|David Tennant and Catherine Tate make the announcement on BBC News, Saturday 8 January 2011|
They will take on the lead roles of Beatrice and Benedict, the fractious pair who have to be secretly persuaded (without the knowledge of the other) by their friends that they are actually perfect for each other. It is a light but magical comedy, known as much for its word play (or more!) than for its plot - which by Shakespearian standards is rather fluffy.
The roles could almost have been written for the pair. Beatrice and Benedict are fast talking, quick witted, combative and more than happy to swap insults. In some ways the roles are an extension of their previous ones as Donna and the Doctor in the hit TV show. Fans of both will not be disappointed, I am sure, because the roles give both on them ample material in to which to sink their acting chops.
The play was not performed after Shakespeare's time a great deal because, to put it simply, the character of Beatrice was considered unlikable and rather too clever for her own good to be frank. However Much Ado About Nothing experienced something of a renaissance in the twentieth century, with Beatrice's character revived to reflect the sexual equality (and struggle for it) of the times.
Benedict is perfect for Tennant. Clever, wry and questioning - he is also gullible enough as a character to be taken in by the match making of his friends.
The production will start on 16 May at the Wyndhams Theatre in London's West End. Tickets are on sale now so if you are in the vicinity of London in May, you had better start flexing that credit card soon.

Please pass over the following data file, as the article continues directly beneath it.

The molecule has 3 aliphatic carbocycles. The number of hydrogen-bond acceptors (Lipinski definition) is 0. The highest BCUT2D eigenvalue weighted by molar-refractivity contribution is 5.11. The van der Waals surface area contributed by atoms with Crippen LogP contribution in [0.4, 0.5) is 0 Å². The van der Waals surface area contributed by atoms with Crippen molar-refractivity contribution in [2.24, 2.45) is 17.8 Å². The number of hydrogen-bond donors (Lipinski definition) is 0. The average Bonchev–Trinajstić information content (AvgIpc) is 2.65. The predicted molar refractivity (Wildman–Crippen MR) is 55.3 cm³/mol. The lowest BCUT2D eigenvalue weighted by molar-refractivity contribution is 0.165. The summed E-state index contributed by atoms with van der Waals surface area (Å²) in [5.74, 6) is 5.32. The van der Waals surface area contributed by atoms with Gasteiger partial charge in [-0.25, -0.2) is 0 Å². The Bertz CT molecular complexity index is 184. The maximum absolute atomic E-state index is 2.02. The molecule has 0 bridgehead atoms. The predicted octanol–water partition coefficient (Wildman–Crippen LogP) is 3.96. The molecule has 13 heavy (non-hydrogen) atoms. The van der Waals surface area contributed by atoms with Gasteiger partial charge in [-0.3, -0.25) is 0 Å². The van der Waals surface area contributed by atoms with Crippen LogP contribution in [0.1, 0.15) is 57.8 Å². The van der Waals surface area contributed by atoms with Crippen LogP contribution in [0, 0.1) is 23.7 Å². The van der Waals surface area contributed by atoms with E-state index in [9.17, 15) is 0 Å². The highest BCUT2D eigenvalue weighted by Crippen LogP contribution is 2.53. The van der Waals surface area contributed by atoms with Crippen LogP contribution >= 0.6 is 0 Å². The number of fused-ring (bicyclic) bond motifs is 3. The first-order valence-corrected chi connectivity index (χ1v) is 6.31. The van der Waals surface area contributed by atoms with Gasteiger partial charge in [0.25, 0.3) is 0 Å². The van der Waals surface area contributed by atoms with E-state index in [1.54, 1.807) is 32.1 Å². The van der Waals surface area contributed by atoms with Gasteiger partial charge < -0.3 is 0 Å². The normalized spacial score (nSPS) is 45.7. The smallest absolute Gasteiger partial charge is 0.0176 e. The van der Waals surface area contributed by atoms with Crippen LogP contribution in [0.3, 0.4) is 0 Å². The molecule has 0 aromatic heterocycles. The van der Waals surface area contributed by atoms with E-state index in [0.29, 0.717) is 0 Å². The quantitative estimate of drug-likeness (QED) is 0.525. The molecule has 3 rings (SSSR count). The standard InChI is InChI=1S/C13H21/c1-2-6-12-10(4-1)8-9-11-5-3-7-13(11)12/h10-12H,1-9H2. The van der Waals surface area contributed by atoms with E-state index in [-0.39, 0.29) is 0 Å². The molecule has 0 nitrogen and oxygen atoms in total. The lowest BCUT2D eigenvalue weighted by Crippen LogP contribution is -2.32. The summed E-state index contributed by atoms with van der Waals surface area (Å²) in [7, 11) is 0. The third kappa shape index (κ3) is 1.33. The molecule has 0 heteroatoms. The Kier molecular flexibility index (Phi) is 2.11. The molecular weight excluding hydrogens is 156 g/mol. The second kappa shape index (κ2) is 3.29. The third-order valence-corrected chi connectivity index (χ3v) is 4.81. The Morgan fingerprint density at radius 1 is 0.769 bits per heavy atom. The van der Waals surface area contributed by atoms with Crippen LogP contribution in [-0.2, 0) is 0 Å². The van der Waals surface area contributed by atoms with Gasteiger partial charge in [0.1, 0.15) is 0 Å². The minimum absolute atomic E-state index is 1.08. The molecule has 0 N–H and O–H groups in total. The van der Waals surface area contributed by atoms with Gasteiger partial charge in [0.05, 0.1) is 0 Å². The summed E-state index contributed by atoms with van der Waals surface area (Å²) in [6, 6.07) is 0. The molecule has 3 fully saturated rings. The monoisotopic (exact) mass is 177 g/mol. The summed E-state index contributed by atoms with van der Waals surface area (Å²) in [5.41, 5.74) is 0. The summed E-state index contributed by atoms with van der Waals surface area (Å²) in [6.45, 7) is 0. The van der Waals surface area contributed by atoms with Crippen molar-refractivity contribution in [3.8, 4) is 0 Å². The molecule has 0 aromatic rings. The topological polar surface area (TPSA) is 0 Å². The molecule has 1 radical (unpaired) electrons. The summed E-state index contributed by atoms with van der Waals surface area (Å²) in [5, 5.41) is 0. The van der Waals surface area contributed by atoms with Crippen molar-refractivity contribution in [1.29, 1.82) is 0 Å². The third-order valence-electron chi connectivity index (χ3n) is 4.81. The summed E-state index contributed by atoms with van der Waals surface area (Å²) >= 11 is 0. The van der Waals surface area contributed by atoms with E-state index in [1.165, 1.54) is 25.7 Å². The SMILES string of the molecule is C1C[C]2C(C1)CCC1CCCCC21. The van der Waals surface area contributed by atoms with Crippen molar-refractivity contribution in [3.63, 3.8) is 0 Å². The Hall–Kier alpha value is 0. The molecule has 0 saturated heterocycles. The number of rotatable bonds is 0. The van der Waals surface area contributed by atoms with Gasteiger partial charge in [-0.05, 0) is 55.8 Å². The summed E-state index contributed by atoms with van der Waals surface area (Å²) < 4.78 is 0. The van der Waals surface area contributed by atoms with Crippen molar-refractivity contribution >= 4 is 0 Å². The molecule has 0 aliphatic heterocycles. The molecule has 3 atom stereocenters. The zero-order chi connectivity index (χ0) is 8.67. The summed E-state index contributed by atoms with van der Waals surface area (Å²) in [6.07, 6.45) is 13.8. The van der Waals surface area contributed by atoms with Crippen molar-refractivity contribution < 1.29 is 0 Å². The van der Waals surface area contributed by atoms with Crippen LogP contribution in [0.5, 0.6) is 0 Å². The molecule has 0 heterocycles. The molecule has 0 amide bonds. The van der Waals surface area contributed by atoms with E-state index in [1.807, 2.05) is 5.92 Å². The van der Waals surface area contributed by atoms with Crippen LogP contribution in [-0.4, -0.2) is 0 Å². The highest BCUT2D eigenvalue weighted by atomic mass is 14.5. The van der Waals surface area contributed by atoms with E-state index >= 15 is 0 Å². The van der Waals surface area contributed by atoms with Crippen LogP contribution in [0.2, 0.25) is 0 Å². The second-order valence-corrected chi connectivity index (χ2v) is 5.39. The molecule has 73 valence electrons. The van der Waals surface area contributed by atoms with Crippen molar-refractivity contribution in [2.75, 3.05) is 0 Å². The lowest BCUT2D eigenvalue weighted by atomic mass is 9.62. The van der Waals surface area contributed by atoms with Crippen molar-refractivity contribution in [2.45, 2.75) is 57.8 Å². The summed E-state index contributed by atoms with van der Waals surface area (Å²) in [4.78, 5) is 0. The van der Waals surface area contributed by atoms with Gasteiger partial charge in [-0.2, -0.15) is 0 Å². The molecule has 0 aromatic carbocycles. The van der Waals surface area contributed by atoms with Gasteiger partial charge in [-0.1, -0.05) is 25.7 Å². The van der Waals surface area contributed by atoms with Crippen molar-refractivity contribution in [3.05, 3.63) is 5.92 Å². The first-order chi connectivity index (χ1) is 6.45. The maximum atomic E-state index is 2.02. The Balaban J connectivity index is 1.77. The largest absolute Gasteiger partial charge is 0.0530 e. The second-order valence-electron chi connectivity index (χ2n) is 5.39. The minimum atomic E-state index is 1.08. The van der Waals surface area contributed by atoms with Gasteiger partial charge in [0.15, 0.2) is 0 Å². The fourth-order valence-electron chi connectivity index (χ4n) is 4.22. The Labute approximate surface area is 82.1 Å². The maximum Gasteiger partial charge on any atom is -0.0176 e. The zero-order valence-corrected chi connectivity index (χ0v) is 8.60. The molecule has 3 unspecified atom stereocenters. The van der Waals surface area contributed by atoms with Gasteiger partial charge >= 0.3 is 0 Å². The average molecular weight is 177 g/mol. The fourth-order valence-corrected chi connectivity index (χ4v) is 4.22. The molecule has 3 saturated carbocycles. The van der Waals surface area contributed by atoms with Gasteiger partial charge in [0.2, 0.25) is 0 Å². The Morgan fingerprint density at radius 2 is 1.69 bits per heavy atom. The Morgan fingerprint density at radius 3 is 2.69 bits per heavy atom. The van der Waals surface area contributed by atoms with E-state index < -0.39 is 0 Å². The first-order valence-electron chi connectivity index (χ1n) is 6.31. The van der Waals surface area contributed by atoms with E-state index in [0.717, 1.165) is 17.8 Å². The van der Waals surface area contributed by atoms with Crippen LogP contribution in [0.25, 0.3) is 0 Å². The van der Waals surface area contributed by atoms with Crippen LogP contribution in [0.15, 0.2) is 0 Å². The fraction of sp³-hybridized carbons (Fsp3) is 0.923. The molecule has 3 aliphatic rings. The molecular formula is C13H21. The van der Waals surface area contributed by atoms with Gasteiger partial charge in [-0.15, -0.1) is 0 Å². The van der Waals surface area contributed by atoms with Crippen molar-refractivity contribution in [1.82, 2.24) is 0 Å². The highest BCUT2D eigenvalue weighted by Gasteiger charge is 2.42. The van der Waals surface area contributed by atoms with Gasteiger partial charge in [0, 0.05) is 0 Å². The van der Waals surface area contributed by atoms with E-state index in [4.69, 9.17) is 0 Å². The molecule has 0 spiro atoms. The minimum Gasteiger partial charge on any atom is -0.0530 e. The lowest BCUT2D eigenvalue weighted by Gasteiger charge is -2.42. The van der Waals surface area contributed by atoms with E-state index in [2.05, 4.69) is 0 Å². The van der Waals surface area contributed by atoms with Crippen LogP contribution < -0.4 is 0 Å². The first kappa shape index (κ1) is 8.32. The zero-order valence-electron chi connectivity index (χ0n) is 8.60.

Much Ado About Nothing is one of Shakespeare's funniest comedies. Benedick and Beatrice are engaged in a "merry war"; they both talk a mile a minute and proclaim their scorn for love, marriage, and each other. In contrast, Claudio and Hero are sweet young people who are rendered practically speechless by their love for one another. By means of "noting" (which sounds the same as "nothing," and which is gossip, rumour, and overhearing), Benedick and Beatrice are tricked into confessing their love for each other, and Claudio is tricked into rejecting Hero at the altar.
However, Dogberry, a Constable who is a master of malapropisms, discovers—unbeknownst to himself—the evil trickery of the villain, the bastard Don John. In the end, Don John is captured and everyone else joins in a dance celebrating the marriages of the two couples.
You can find the BBC news channel here. Plus you can buy tickets for Much Ado About Nothing starring David Tennant and Catherine Tate HERE. I have tried a few sites this morning and this seems to be the one that knows what it is doing (though don't shout at me if I am wrong and you have to do a google search!). You can book online there or by phone on 0844 482 5120.
Previews: £56, £46, £36, £21, £16
Main Run: £61, £51, £41, £26, £16
All prices include a £1 theatre restoration levy.
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